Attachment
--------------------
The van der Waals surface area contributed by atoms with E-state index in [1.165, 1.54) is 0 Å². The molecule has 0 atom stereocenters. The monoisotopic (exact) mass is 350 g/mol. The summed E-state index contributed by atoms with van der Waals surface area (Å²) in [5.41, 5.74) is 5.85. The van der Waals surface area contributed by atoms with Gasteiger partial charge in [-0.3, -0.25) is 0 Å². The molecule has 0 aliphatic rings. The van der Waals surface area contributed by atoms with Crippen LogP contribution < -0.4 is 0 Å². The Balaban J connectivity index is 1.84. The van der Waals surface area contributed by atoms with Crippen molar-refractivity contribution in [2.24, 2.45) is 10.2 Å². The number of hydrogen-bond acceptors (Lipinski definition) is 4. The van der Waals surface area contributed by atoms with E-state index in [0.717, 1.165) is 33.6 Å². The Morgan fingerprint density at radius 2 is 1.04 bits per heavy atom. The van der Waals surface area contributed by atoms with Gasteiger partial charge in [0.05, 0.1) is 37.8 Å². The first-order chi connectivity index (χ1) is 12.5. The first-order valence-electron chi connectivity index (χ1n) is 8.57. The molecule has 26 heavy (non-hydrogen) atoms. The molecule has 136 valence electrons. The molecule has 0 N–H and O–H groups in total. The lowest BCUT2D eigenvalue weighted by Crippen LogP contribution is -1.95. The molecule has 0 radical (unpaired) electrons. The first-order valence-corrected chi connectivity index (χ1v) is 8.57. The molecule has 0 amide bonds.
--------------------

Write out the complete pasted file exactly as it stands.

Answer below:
The van der Waals surface area contributed by atoms with E-state index in [1.165, 1.54) is 0 Å². The molecule has 0 atom stereocenters. The monoisotopic (exact) mass is 350 g/mol. The summed E-state index contributed by atoms with van der Waals surface area (Å²) in [5.41, 5.74) is 5.85. The van der Waals surface area contributed by atoms with Gasteiger partial charge in [-0.3, -0.25) is 0 Å². The molecule has 0 aliphatic rings. The van der Waals surface area contributed by atoms with Crippen LogP contribution < -0.4 is 0 Å². The Balaban J connectivity index is 1.84. The van der Waals surface area contributed by atoms with Crippen molar-refractivity contribution in [2.24, 2.45) is 10.2 Å². The number of hydrogen-bond acceptors (Lipinski definition) is 4. The van der Waals surface area contributed by atoms with E-state index in [0.717, 1.165) is 33.6 Å². The Morgan fingerprint density at radius 2 is 1.04 bits per heavy atom. The van der Waals surface area contributed by atoms with Gasteiger partial charge in [0.05, 0.1) is 37.8 Å². The first-order chi connectivity index (χ1) is 12.5. The first-order valence-electron chi connectivity index (χ1n) is 8.57. The molecule has 26 heavy (non-hydrogen) atoms. The molecule has 136 valence electrons. The molecule has 0 N–H and O–H groups in total. The lowest BCUT2D eigenvalue weighted by Crippen LogP contribution is -1.95. The molecule has 0 radical (unpaired) electrons. The first-order valence-corrected chi connectivity index (χ1v) is 8.57. The molecule has 0 amide bonds.